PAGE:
OSU Senior Capstone:
Improving the Oregon Camping Experience
When it comes to improving the Oregon camping experience there's no one fix. I collected input from various sources including a wide spread survey to hear what most people deemed an issue for the quality of their experience. The following items are components I found to be the most important to tackle to ensure the greatest impact of my project.
My goal was to design a campsite that maximizes the quality of the user’s experience. Specially designed platforms and native plants minimize standing water in the site. Dense tree coverage increases shade. Extra space and dense shrubbery aid in ambient noise reduction. This project explores a set of principles that can be adjusted for the setting of each different campground.
The design of this campsite calls for smooth, dry, level ground to aid in a safe and pleasant experience for everyone including older visitors who are more prone to reduced lower-body mobility. The largest demographic of campers is the Baby Boomer generation. This generation of people is in their 60s and 70s which is the age range when physical disabilities begin to develop due to aging, most commonly in the lower body. I designed my campsites to remain as accessible to this demographic as possible.
In addition to the specific choice of tree depending on the environment, the same goes for ground cover and shrubs. The survey also said that most people have an issue with ambient noise and privacy mostly from neighbors. To remedy this the space beneath the trees surrounding each campsite will have dense shrubbery to muffle noise between sites. Species of shrub such as Pacific Wax Myrtle, Indian Plum, or Longleaf Mahonia. The campsites would also allow for extra space between each other to offer more room for tents and activities. RVs and trailers would be parked on the far edge of each site to act as an additional barrier between sites.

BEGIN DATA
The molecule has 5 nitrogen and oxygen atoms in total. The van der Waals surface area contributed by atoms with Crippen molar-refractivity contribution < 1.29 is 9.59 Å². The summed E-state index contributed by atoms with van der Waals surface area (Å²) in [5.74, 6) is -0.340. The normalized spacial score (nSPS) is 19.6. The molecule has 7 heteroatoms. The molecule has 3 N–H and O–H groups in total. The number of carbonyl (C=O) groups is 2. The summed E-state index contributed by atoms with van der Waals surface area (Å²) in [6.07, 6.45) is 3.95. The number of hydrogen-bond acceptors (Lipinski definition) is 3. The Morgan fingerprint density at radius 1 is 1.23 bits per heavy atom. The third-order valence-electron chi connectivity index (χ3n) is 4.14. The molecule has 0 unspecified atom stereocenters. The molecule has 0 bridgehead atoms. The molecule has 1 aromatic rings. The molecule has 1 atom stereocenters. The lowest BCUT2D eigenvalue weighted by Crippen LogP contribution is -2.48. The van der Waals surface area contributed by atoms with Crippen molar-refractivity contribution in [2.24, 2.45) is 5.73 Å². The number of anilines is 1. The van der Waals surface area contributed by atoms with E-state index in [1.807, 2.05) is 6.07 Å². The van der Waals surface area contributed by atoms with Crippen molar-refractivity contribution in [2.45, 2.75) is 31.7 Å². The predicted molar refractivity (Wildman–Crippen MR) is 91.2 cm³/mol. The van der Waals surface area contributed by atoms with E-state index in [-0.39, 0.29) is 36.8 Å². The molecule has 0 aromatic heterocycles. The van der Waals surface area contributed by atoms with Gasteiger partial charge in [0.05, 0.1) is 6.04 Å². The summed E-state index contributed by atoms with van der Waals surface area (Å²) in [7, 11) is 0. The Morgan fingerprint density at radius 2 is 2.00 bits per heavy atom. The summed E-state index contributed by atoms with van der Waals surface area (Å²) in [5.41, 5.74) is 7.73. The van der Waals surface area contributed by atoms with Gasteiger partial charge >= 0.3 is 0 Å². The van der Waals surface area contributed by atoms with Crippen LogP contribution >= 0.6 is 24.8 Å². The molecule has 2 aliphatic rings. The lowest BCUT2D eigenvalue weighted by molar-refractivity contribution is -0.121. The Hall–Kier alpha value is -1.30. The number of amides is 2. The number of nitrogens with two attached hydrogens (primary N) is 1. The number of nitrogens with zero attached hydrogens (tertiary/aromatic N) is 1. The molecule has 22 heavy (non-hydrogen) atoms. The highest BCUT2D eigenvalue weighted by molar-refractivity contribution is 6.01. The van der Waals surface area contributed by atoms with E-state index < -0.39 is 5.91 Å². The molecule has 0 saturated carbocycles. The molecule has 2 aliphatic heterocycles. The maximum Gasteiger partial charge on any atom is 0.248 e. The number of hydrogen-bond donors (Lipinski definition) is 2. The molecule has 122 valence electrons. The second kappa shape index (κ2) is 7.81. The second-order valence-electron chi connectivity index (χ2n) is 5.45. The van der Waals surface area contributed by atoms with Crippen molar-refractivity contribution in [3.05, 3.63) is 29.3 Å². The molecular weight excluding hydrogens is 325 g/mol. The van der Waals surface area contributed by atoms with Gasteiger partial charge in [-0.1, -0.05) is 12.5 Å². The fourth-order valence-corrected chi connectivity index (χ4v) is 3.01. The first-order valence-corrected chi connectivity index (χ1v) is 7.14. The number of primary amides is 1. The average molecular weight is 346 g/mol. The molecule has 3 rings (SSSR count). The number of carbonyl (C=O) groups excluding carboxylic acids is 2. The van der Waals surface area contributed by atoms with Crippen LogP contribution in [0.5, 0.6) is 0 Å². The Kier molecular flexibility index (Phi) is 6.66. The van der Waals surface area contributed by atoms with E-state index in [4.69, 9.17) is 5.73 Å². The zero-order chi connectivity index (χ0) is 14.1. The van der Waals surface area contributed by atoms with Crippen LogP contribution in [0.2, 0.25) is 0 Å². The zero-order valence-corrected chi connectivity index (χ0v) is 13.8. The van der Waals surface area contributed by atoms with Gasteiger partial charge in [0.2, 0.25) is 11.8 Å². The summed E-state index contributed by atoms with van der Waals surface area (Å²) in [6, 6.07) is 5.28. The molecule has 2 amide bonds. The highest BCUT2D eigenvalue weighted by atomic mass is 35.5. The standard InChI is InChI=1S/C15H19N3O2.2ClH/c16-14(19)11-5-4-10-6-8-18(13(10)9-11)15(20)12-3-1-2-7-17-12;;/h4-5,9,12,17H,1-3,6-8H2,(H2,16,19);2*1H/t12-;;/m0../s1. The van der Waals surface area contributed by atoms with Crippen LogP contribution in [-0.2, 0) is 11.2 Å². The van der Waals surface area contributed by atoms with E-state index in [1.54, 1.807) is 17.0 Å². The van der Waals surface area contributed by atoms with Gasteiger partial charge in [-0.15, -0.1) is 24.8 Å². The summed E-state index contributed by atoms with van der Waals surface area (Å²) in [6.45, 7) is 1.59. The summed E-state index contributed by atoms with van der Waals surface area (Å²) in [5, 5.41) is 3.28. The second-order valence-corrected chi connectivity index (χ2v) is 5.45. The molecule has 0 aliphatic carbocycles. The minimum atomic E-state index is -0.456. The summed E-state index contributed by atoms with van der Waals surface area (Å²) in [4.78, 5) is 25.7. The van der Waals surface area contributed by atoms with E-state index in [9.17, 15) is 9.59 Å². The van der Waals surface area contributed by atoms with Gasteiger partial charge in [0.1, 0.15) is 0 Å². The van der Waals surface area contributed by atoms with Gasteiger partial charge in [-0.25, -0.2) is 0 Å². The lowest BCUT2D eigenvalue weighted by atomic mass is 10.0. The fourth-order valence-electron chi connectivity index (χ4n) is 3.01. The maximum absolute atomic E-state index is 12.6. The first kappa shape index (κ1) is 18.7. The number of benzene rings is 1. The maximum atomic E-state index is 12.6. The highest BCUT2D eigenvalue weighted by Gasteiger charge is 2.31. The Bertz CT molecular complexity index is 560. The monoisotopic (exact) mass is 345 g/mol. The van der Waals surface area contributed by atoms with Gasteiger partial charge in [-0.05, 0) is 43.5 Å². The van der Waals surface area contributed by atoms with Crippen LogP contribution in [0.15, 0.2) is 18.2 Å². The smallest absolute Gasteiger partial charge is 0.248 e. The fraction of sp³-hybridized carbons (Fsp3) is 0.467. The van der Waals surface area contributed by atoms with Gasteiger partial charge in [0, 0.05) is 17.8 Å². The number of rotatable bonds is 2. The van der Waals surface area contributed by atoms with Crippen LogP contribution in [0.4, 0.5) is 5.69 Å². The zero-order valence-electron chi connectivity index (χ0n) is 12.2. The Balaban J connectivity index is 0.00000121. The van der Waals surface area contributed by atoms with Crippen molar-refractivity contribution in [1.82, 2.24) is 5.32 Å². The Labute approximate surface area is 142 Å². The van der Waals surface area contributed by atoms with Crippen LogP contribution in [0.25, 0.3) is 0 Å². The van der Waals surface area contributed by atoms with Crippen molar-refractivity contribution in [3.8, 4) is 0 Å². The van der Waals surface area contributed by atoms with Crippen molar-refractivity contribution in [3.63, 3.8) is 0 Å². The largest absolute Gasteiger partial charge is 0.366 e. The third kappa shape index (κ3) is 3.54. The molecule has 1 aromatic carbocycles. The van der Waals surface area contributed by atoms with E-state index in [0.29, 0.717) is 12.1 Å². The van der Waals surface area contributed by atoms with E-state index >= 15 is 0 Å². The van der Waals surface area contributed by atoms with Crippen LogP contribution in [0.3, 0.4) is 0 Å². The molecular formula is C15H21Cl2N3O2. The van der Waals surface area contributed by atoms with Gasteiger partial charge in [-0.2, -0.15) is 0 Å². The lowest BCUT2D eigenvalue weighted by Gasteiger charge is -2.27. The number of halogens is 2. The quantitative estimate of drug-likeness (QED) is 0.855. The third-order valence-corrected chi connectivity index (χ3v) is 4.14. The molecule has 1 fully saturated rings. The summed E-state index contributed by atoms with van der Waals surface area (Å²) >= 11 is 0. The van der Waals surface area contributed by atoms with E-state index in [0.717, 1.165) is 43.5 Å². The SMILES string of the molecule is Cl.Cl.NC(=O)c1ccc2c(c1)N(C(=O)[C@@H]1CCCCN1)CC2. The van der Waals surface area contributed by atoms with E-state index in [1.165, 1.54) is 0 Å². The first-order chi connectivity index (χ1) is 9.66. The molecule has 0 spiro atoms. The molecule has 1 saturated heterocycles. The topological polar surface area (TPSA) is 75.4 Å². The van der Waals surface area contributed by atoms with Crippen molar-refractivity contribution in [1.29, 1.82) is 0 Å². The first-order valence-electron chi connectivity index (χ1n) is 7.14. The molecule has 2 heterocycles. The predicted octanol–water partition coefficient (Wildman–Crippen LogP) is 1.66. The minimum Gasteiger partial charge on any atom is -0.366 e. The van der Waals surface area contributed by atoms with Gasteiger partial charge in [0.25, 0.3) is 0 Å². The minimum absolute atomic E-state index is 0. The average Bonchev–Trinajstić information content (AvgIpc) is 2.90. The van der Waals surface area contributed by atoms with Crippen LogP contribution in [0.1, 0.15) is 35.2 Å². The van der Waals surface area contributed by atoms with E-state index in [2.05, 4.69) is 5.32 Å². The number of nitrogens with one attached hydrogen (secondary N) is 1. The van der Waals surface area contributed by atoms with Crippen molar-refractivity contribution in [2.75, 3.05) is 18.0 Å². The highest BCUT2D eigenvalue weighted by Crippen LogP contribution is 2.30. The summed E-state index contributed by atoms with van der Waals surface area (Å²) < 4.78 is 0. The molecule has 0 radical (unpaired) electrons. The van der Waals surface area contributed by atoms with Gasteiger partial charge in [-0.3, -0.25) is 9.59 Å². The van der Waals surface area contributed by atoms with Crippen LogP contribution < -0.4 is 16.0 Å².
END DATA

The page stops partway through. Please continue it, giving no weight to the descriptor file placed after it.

A major component to the design of this campsite is the greenery. Trees native to the area will be selected to maximize shade coverage and, in wetter climates, help soak up excess groundwater. Some species to pick from include the Vine Maple, Ponderosa Pine, and Oregon White Oak. A survey of over 100 people from all over the United States suggested more shade was preferred so that is the priority here. Alternatively, in more arid climates like Eastern Oregon, the design would implement tree species that maximize shade and require little irrigation such as a Madrone, Grand Fir, Noble Fir, or a Douglas Fir.
A key component of this design is the special platform on which RVs and trailers will be parked. It’s a simple rectangular concrete slab but it uses grooves that funnel standing water beneath the surface down to perforated pipes. These pipes then lead that water away to the reservoir below the porous pavement. To ensure those pipes don’t get clogged with sediment they will be surrounded by gravel. Furthermore, to ensure that those grooves won’t create a tripping hazard the gravel covering will fill the grooves entirely. This creates a smooth, flat surface for increased accessibility for those with reduced lower-body mobility.
The roads and other paved areas would be laid down using a porous pavement. This type of pavement can infiltrate rainwater into a reservoir beneath the pavement at dozens of inches per hour where that water will then be infiltrated into the soil. The purpose of using porous pavement in the construction of roads and walkways is to keep any standing water or runoff from pooling where people may be lingering. In the wetter climate of Western Oregon, especially on the coast, there can be a lot of rainfall. With the poor soil infiltration of some areas, standing water in campsites and walkways can spoil the experience for visitors. Adding roads and paths that funnel away high volumes of water will help improve the experiences of campers in wetter climates.
Building the Model